While the program was in memory (before storage), the value of LOMEM
was subtracted from each of these pointers, including LOMEM itself.
Thus, LOMEM in the stored file is always equal to zero, and the values
of the other pointers are offsets from LOMEM.
The zero-page-pointers block is read and used to compute the length of the variable-name table in lines 1000-1060.
The variable-name table is a list of all the variable names in the program. They are stored as ATASCII characters in the same order that they were entered into the program. The high-order bit of the last byte (or character) of each name is set to one. The program reads the variable-name-table block, saves it in RAM and computes the number of variables in the program. This occurs in lines 2000-2070.
The variable-value table provides current information on each variable. The table reserves eight bytes for each variable in the program. Since this program does not change the value of any variable in your main program, the values in the table are read, then ignored in lines 3000-3060.
The token program block is essentially the original BASIC program with its commands, operators, functions and variables replaced by one-byte tokens. This block is organized into program lines. Each program line has the following structure:
0,1 NUMLINE The BASIC line number
2 OFFLINE The offset from the start of the
current line to the start of the
3 OFFSTATE The offset from the start of the
current line to the start of the
4 OFFSTATE-1 BASIC tokens and constants
The last two entries are repeated for multiple-statement lines. For example, the BASIC line:
10 LET X=1:PRINT X
generates the following in the token file:
Bytes Hex Tokens
0,1 0A 00 Line 10
2 13 Line offset
3 0F Statement offset
4 06 LET
5 80 X
6 2D =
7 0E Numeric constant
8,13 40 01 00 00 00 00 1
14 14 :
15 13 Statement offset
16 20 PRINT
17 80 X
18 16 End of line
The immediate-mode line is the last line in a token program block.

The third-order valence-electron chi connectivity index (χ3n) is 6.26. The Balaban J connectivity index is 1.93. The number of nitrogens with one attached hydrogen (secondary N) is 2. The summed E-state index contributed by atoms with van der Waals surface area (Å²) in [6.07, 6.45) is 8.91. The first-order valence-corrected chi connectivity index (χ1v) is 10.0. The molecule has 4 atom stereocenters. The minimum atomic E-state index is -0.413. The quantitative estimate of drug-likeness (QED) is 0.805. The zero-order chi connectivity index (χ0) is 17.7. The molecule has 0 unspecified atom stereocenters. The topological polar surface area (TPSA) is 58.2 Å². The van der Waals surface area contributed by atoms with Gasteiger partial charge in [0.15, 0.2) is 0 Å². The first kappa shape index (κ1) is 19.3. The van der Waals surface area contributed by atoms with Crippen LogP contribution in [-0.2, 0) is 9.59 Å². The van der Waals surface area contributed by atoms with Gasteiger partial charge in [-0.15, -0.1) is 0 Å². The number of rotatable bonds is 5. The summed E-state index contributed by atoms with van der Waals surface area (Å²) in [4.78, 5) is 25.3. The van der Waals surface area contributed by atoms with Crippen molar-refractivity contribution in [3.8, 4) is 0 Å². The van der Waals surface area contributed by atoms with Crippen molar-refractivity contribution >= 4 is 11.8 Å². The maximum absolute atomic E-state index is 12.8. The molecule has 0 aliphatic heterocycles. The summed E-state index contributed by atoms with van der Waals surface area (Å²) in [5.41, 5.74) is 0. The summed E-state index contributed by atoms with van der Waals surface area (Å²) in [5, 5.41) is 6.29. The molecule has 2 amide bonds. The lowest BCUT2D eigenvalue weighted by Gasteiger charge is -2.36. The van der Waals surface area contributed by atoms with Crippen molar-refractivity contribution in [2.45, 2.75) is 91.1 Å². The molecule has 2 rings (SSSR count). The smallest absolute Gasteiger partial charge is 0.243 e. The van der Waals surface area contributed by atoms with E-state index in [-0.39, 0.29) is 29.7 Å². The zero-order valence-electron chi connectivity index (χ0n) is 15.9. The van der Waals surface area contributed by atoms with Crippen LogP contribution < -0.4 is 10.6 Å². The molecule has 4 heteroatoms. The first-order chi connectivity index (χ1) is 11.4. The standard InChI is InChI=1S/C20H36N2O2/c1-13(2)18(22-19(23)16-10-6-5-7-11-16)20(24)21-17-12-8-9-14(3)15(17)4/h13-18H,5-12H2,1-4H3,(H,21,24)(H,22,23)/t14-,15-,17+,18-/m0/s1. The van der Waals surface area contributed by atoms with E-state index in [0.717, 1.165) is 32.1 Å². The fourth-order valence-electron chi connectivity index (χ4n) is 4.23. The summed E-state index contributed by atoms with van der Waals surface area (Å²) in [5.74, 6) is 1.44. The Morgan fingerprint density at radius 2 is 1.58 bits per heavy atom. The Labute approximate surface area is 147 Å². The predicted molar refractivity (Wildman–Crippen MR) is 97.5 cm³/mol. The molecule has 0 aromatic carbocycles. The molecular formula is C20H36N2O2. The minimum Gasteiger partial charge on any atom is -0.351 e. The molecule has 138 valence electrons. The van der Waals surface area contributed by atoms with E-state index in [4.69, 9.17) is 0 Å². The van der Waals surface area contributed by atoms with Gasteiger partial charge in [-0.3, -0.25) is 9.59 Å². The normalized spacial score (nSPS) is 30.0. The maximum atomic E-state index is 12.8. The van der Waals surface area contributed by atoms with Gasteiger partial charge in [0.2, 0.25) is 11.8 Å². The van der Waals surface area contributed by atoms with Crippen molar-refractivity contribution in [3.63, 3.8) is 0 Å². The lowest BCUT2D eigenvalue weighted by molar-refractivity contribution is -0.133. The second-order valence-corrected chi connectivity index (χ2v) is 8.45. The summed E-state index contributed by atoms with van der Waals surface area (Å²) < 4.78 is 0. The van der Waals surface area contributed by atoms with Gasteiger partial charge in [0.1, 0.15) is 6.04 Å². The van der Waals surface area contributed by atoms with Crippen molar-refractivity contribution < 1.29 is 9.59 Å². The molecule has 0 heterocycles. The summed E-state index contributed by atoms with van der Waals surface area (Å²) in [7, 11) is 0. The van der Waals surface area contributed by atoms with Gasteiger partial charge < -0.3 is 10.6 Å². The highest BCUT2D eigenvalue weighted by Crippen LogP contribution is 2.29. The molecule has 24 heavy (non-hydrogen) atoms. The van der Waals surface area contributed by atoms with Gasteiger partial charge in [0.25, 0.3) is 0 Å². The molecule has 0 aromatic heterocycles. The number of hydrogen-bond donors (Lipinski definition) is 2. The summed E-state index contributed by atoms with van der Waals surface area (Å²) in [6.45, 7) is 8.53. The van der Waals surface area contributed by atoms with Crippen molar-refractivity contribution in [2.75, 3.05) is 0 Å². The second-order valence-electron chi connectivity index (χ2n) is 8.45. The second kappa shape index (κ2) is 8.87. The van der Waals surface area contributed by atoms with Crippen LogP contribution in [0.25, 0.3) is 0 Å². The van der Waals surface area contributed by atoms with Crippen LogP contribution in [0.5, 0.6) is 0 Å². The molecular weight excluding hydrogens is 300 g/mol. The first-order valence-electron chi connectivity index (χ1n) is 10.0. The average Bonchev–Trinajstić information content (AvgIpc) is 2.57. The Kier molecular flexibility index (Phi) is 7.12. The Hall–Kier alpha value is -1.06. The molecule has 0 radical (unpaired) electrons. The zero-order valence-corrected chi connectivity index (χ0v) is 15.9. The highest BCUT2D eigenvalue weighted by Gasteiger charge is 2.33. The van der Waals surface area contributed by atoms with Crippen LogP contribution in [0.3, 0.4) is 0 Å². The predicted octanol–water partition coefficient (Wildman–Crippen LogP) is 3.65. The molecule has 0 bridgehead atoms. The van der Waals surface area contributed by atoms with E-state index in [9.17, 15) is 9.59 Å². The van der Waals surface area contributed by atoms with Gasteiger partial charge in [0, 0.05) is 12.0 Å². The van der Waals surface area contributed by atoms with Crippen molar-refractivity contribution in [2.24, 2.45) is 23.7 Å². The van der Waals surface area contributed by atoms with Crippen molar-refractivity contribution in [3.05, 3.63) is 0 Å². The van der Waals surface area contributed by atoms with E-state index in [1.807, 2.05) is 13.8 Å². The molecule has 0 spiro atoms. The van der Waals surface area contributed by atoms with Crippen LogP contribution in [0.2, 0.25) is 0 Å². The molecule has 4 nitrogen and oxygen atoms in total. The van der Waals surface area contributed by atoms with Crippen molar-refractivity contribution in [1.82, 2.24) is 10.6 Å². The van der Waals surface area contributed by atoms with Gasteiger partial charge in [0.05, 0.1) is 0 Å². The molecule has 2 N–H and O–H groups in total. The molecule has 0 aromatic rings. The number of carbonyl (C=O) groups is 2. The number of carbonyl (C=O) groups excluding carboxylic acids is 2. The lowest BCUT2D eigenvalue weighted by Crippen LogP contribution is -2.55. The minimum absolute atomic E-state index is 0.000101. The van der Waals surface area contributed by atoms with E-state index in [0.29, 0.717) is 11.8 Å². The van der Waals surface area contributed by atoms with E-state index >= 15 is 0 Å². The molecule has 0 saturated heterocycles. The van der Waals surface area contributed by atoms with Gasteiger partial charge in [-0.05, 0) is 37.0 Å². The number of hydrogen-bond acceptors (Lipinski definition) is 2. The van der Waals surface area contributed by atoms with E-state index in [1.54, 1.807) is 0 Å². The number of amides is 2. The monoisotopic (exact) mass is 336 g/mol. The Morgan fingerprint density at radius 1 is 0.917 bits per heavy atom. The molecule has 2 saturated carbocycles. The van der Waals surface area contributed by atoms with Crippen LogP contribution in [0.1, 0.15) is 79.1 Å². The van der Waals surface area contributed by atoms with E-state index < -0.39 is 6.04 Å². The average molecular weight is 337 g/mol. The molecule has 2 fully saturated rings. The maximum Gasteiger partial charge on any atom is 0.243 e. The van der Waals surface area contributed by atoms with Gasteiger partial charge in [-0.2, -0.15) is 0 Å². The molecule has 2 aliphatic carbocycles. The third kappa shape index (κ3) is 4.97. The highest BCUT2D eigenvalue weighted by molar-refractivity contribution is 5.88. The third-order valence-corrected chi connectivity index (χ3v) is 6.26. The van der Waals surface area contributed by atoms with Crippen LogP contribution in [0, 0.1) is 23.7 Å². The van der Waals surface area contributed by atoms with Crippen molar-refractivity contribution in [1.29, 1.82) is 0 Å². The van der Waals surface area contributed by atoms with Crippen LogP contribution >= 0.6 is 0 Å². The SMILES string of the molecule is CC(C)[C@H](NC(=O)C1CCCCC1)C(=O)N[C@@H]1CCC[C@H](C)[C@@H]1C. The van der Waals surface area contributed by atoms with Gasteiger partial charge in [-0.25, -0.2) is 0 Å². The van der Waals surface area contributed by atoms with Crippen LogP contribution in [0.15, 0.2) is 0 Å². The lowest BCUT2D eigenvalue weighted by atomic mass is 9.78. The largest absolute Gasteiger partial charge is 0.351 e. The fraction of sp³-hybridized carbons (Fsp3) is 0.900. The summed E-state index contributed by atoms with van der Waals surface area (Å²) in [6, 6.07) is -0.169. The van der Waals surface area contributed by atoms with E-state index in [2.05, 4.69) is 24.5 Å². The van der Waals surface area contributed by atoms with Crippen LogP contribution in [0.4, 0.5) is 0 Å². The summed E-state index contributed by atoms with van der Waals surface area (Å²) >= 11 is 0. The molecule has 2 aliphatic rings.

It is assigned line number 32768. The token program block is read
and analyzed, line-by-line, in lines 4000-4080.
A variable's token is determined by its position in the variable name table, with its high-ordered bit set to one. For example, the first variable in a program is assigned the token value of 128 (80 hex) and the second variable is assigned 129 (81 hex). Thus, it is fairly simple, as in line 4044, to pick out references to variables-their token values will be greater than 127. The value of all tokens for commands, operators and functions is less than or equal to 127.
There are several exceptions to this rule, however. In string constants (token 0F hex), the high-order bits of characters entered in inverse video are set. Likewise, inverse-video characters that occur in REM statements (token 00 hex) and DATA statements (token 01 hex) also have the high-order bit set. Numeric constants (token 0E hex) may contain bytes that have the high-order bit set. Lines 4041-4043 handle such exceptions.
Each time a variable is detected, the program makes an entry into both the VREF and LREF arrays. References to particular variables are recorded indirectly, using a chained approach in the VREF array. The value of a link in the chain indicates the location of the next link. The first link is found by examining the element of VREF that corresponds to the variable's token value. The line number for each reference to a variable is given in the corresponding location in LREF.
A shell sort algorithm is used in lines 5000-5090 to alphabetize the variable names. Although the variable-name table remains unchanged, pointers into the table are rearranged with pointers into the variable-reference list to produce the alphabetized cross-reference list. The list is written to a device or file in lines 6000-6110.
Listing: CROSSREF.BAS Download